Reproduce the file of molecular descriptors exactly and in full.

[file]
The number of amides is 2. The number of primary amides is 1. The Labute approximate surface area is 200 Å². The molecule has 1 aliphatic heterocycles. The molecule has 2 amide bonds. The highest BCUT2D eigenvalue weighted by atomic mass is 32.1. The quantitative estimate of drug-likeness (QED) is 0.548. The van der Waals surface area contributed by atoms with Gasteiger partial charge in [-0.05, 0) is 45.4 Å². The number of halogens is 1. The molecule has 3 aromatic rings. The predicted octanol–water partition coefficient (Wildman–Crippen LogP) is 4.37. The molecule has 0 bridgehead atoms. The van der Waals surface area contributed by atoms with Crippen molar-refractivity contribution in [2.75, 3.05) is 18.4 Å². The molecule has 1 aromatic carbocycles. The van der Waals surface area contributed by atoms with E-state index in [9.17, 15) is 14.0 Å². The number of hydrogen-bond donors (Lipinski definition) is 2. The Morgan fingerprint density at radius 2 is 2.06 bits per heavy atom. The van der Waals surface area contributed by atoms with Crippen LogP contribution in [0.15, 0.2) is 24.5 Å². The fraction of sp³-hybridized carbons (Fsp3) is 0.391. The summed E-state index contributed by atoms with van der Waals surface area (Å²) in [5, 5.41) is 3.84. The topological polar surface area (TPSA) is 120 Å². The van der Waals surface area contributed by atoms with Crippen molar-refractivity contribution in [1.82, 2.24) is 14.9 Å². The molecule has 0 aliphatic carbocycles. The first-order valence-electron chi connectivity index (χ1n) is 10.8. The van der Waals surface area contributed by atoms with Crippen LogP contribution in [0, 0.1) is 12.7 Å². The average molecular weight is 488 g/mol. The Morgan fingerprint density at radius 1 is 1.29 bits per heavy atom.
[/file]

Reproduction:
The number of amides is 2. The number of primary amides is 1. The Labute approximate surface area is 200 Å². The molecule has 1 aliphatic heterocycles. The molecule has 2 amide bonds. The highest BCUT2D eigenvalue weighted by atomic mass is 32.1. The quantitative estimate of drug-likeness (QED) is 0.548. The van der Waals surface area contributed by atoms with Gasteiger partial charge in [-0.05, 0) is 45.4 Å². The number of halogens is 1. The molecule has 3 aromatic rings. The predicted octanol–water partition coefficient (Wildman–Crippen LogP) is 4.37. The molecule has 0 bridgehead atoms. The van der Waals surface area contributed by atoms with Crippen molar-refractivity contribution in [2.75, 3.05) is 18.4 Å². The molecule has 1 aromatic carbocycles. The van der Waals surface area contributed by atoms with E-state index in [9.17, 15) is 14.0 Å². The number of hydrogen-bond donors (Lipinski definition) is 2. The Morgan fingerprint density at radius 2 is 2.06 bits per heavy atom. The van der Waals surface area contributed by atoms with Crippen LogP contribution in [0.15, 0.2) is 24.5 Å². The fraction of sp³-hybridized carbons (Fsp3) is 0.391. The summed E-state index contributed by atoms with van der Waals surface area (Å²) in [5, 5.41) is 3.84. The topological polar surface area (TPSA) is 120 Å². The van der Waals surface area contributed by atoms with Crippen molar-refractivity contribution in [1.82, 2.24) is 14.9 Å². The molecule has 0 aliphatic carbocycles. The first-order valence-electron chi connectivity index (χ1n) is 10.8. The van der Waals surface area contributed by atoms with Crippen LogP contribution in [0, 0.1) is 12.7 Å². The average molecular weight is 488 g/mol. The Morgan fingerprint density at radius 1 is 1.29 bits per heavy atom.